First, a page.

30 December 2021
As a presidential candidate, Joe Biden criticized the administration of then-president Donald Trump for its immigration policies. Biden also promised to pass reforms to permit more asylum-seekers and refugees.
However, Biden's immigration policies in 2021 have not changed too much from those of the earlier administration. The biggest change was that Biden stopped building a wall along the U.S.-Mexico border.
The Biden administration has kept enforcing what is called Title 42. That law requires the quick removal of migrants as a public health concern. Biden also tried to change a policy that required asylum-seekers at the southern border to stay in Mexico while waiting for U.S. immigration court dates. But a federal court ruled that the law, called the Migrant Protection Protocols (MPP), must stay in place.
Immigrant supporters say Biden has made the U.S immigration system kinder. But they credit him with little else.
Fernando Garcia is director of the Border Network for Human Rights. He told VOA that "we can still see some of the kind of legacy of Trump at the border. That has not changed and we're disappointed that that is still happening."
US-Mexico border and asylum seekers
In addition to stopping border wall construction Biden ordered an end to the stay-in-Mexico policy soon after entering office.
Texas, a U.S. state bordering Mexico, took legal action against the Biden administration to keep the policy. In August, a federal judge ordered the policy to remain in place.
The Biden administration is appealing the ruling. But the policy was restarted on December 6 after Mexico agreed to receive returned migrants.
The Biden administration has sought to end the MPP policy, but it has observed Title 42 rules related to public health.
Since March 20, 2020, thousands of migrants seeking to apply for asylum in the United States have been sent back to their home countries. But there have been some changes to Title 42 under Biden to permit unaccompanied children and families with young children to stay.
Former President Trump reduced the number of refugees permitted in the U.S. from 85,000 to 15,000.
Biden at first kept the refugee limit at 15,000, the lowest in modern U.S. history. After many Democrats criticized the decision, the administration raised the limit to 62,500. From October 2020 to the end of September, the U.S. has admitted just 11,411 refugees.
The administration has since raised the 2022 refugee limit to 125,000. But the administration has said the "goal [of 125,000 admissions] will be hard to hit."
Researchers say little has changed in federal border enforcement.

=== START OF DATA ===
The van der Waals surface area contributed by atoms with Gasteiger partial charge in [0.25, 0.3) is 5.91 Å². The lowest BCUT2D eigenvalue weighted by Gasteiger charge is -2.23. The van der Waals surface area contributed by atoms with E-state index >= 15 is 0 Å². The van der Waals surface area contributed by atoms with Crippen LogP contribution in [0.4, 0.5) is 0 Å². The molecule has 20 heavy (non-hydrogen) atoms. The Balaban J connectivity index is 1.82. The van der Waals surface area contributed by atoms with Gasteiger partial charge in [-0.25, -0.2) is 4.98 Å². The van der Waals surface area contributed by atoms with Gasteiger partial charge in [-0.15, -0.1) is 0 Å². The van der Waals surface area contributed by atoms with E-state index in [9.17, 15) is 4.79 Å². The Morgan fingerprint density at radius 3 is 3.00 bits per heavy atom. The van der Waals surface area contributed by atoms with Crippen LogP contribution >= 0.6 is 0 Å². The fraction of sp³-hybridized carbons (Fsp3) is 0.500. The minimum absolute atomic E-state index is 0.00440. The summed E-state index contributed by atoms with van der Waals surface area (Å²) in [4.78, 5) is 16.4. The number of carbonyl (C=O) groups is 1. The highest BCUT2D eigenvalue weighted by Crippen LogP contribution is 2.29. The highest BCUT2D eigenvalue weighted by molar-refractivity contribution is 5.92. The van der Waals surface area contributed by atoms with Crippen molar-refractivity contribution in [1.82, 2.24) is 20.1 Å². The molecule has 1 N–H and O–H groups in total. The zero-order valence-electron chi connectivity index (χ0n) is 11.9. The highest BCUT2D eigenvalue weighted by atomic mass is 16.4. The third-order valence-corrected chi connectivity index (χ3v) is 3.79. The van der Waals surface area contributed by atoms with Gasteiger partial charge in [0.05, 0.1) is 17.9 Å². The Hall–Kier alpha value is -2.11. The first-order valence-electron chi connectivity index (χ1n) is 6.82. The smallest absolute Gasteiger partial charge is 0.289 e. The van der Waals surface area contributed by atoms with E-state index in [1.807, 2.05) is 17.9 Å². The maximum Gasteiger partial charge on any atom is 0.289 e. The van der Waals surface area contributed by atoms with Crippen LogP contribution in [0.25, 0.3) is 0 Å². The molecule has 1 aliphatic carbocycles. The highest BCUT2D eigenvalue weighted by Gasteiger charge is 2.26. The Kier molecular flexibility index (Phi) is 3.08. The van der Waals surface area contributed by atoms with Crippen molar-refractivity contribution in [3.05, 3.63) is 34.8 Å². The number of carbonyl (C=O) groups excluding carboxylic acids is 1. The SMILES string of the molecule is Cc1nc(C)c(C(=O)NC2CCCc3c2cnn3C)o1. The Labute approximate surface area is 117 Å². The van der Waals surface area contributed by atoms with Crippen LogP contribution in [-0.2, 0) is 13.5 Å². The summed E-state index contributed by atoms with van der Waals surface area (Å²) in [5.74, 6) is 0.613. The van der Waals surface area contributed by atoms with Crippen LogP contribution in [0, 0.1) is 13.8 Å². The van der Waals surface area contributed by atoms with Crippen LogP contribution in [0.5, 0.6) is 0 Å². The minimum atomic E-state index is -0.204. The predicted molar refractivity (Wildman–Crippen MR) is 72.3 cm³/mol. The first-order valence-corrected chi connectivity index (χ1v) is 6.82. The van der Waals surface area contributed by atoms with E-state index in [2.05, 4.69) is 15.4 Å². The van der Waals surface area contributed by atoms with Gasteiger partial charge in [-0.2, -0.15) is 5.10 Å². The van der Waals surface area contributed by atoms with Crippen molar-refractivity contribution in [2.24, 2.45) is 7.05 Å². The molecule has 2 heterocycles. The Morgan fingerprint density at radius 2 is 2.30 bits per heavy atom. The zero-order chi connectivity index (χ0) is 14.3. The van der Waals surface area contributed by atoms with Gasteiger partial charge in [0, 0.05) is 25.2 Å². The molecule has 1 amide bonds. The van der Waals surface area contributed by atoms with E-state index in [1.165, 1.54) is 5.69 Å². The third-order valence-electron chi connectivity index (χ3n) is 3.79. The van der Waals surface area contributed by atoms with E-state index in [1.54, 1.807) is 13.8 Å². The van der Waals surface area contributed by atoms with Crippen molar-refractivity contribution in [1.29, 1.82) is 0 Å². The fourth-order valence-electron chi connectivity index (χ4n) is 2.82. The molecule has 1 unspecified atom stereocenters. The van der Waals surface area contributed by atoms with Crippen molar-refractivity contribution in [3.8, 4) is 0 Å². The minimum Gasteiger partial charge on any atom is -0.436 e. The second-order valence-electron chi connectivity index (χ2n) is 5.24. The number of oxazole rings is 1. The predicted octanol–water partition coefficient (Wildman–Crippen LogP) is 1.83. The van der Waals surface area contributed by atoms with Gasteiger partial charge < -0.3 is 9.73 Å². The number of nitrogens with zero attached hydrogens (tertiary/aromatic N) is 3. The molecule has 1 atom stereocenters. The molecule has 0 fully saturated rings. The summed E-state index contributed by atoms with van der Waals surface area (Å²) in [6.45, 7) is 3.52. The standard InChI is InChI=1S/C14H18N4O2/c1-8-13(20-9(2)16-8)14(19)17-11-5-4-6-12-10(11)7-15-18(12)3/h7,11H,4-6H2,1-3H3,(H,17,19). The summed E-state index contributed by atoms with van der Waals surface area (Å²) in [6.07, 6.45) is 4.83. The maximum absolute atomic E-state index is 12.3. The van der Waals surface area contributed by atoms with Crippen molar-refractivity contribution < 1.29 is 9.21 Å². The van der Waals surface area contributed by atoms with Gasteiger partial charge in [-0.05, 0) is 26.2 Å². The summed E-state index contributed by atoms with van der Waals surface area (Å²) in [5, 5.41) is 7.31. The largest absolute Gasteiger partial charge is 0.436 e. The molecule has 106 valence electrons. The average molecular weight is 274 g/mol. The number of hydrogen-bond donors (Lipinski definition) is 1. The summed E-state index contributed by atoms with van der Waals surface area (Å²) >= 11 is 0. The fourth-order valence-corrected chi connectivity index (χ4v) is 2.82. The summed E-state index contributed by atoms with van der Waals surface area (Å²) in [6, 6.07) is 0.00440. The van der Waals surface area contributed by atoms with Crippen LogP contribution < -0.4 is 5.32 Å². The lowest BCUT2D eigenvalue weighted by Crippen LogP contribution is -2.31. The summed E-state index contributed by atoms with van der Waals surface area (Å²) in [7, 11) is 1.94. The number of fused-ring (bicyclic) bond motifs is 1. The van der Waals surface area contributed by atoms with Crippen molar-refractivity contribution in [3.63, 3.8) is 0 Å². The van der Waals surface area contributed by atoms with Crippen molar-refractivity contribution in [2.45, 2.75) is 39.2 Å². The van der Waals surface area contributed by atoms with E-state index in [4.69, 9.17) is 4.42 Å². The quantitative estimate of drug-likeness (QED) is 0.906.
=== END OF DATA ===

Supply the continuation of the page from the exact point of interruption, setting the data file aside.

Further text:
Jessica Bolter is an expert with the Migration Policy Institute. She said the Biden administration is centered on removing undocumented immigrants that are a threat to public safety. During the Trump administration, any undocumented immigrant living in the U.S. could be removed.
Bolter said the change has made most immigrants who do not have legal papers to be living in the U.S. less likely to be removed.
The Biden administration has worked to prevent Immigration Customs and Enforcement officers from making arrests at courthouses. Biden has also limited detentions of pregnant women.
After more than a year of closures, U.S. embassies and consulates around the world have reopened for visa processing. However, services remain limited because of the pandemic.
In November, the U.S. State Department announced that more than 460,000 people are awaiting required meetings with officials. There is already a long list of those applying to live in the U.S. legally.
Immigration legislation slowed
On his first day in office, President Biden released an immigration reform bill: the U.S. Citizenship Act of 2021. It includes an eight-year path to citizenship for the 11 million undocumented immigrants in the U.S.
The bill has never been voted on by either the U.S. House or Senate. It is not expected to pass.
Since the Democratic Party controls the presidency and Congress, the inability to reform America's immigration system is hard to accept for immigration activists.
"Our hope, our demand and our expectation were that this new administration was bringing a new air in regard to immigrants and immigration policy with a more humane approach to immigration, and we did believe that," Garcia, from Border Network for Human Rights, told VOA.
I'm Dan Novak.
Aline Barros reported this story for Voice of America. Dan Novak adapted it for VOA Learning English. Mario Ritter, Jr. was the editor.
Words in This Story
legacy — n. something that comes from someone in the past that affects the present
construction –n. the process of building something
unaccompanied — adj. alone; without someone else
undocumented — adj. not having the official documents that are needed to enter, live in, or work in a country legally
apply— v. to formally ask for a position or privilege such as admission to a school, a job or to legally live in a country
humane— adj. kind or gentle to others